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School Expansion Proceeds Despite State Budget Crunch


The Long Beach Unified School District broke ground this week for the new Mary Butler School, part of a $64-million, five-year expansion that includes three other primary schools, an adult school and five science buildings.

Before the flurry of construction began in 1989, the district had not built a new school in 20 years.

The expansion projects, financed largely by the state, will make room for 6,000 students, and Long Beach schools need every bit of the class space.

Enrollment in the state's third largest district grew by 3,000 this year, after growing by about 1,000 each year since 1980. By 1995, district officials expect enrollment to grow by 13,000 more students.

The expansion is under way even though the state school construction fund has a $5.5-billion backlog of approved projects it cannot pay for.

Three factors made Long Beach a preferred district for receiving school construction money from the state, said Bill Van Gundy, executive officer of the State Allocation Board. Long Beach has skyrocketing enrollment, officials have approved a year-round schedule, and the district is helping pay for expansion costs.

District administrators also did some creative maneuvering to get what they wanted.

The district sent Deputy Supt. Ron Bennett to Sacramento last month to salvage the science-building project after the allocation board said it could pay for only three of the five buildings.

Bennett offered to surrender $15 million of state money to renovate eight schools in exchange for the last two science buildings.

"This is new," the state's Van Gundy said. "This is the first time someone came in and said we want to swap."

The state approved the exchange, and the science buildings should be complete by September, 1993.

The trade-off was worth it, Bennett said, because "the priority had to be growth. There was no dissent in the district. Everybody on the staff believed we should go with the science buildings."

District expansion projects also include four new schools in the central and western areas, where enrollment is growing most rapidly.

One of the schools, International Elementary, consists of 32 portable buildings moved onto land the district rents from the city of Long Beach for $1 a year. That school opened in 1989 for 600 students. Last fall, the district built Alvarado Elementary for 420 students. In the fall of 1992, the Mary Butler School will provide new class space for 646 pupils. Jackie Robinson Elementary is also scheduled to open in 1992 for 800 students. The district moved its maintenance yard to a suburban playground to make room for Robinson School.

The district is also putting more students into its older schools. The district uses about 430 portable classrooms to house more than 19,000 students, Director of Facilities Richard Cassman said.

Last fall, the district moved the adult school from Wilson High School in order to free classrooms there. The adult school moved to portable buildings on the Burroughs Elementary campus. Burroughs is in the flight path of the Long Beach airport, and regulations do not allow such schools to expand unless the students are adults.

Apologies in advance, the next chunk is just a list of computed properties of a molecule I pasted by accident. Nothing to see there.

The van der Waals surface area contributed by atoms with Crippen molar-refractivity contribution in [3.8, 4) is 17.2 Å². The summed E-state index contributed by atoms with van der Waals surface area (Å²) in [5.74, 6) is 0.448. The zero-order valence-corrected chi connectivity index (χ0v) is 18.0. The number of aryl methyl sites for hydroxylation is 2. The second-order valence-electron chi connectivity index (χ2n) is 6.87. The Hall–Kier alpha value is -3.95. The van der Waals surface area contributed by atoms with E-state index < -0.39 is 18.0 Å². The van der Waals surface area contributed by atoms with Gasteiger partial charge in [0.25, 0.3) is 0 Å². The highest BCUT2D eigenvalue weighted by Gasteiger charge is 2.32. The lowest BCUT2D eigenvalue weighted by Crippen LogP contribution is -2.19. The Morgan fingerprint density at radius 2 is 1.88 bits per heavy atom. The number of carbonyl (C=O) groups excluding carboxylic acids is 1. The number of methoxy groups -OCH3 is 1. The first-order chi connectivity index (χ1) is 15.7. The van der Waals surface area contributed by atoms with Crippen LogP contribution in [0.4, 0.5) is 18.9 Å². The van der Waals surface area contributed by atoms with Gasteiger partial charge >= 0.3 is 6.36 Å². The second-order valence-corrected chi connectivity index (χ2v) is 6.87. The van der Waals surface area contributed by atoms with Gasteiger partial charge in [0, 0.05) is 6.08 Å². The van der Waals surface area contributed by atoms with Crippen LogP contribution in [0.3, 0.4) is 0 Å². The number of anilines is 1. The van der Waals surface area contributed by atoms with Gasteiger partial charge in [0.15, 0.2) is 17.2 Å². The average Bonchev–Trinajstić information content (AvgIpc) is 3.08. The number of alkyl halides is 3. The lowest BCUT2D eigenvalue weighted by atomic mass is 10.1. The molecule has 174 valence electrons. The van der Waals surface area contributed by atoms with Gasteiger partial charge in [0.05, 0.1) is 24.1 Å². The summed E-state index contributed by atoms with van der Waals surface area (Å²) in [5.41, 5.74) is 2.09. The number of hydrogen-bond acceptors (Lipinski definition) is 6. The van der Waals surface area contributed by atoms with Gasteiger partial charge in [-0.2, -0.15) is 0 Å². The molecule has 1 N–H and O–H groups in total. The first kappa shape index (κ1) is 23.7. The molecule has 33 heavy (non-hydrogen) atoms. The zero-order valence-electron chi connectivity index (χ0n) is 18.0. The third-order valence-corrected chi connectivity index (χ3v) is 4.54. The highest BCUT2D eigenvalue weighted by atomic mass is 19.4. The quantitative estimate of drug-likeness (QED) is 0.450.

This summer, the district will convert metal shops at six middle schools into regular classrooms, increasing capacity by about 250 students.

Seven schools are on year-round schedules to handle more students. Two more will convert in July and about 65 middle and elementary schools will go year-round on July 1, 1994. District officials hope that year-round schooling will allow the school system to absorb the rest of its enrollment surge through the end of the century.

The crowding in Long Beach is symptomatic of problems across the state, said Duwayne Brooks, an assistant superintendent with the state Department of Education.

"The state needs 19 new classrooms a day, seven days a week, for the next five years," Brooks said.

Voters approved a total of $1.6 billion in school construction bonds last year--$800 million in June and $800 million in November. The money already has been allocated, leaving in limbo state-approved projects that would cost at least $5.5 billion to complete.

All things considered, Long Beach officials said they've done well in the competition for state money. But the students keep pouring in.

"We're not done looking at innovative solutions," Cassman said, "but the space is tight and we're anxious. We're at a point where we don't see added space coming easily.

"So far, nobody's sitting outside."

Long Beach School Construction Projects

The Long Beach Unified School District is in the middle of a five-year, $64-million school construction program to cope with skyrocketing enrollment. The projects listed below will provide classroom space for 6,000 students.

Construction Students Completion Project Cost Housed Date International Elementary $1.2 million 600 Fall, 1989 450 Long Beach Blvd. Alvarado Elementary $5.5 million 420 Fall, 1990 1900 E. 21st St., Signal Hill Moving of adult school $1 million 36* Fall, 1990 Converting metal shops $110,000 250 Fall, 1991** Mary Butler School $9.5 million 646 Fall, 1992** 20th Street and Orange Avenue Jackie Robinson Elementary $9 million 800 Fall, 1992** 151 E. 27th St. Five science buildings $38 million 3,250 Fall, 1992, to Fall, 1993** Total $64.31 million 6,002

* The space that was added has been used for the special-education program, which has fewer students per class than most programs.

** Estimated completion date.

Source: Long Beach Unified School District

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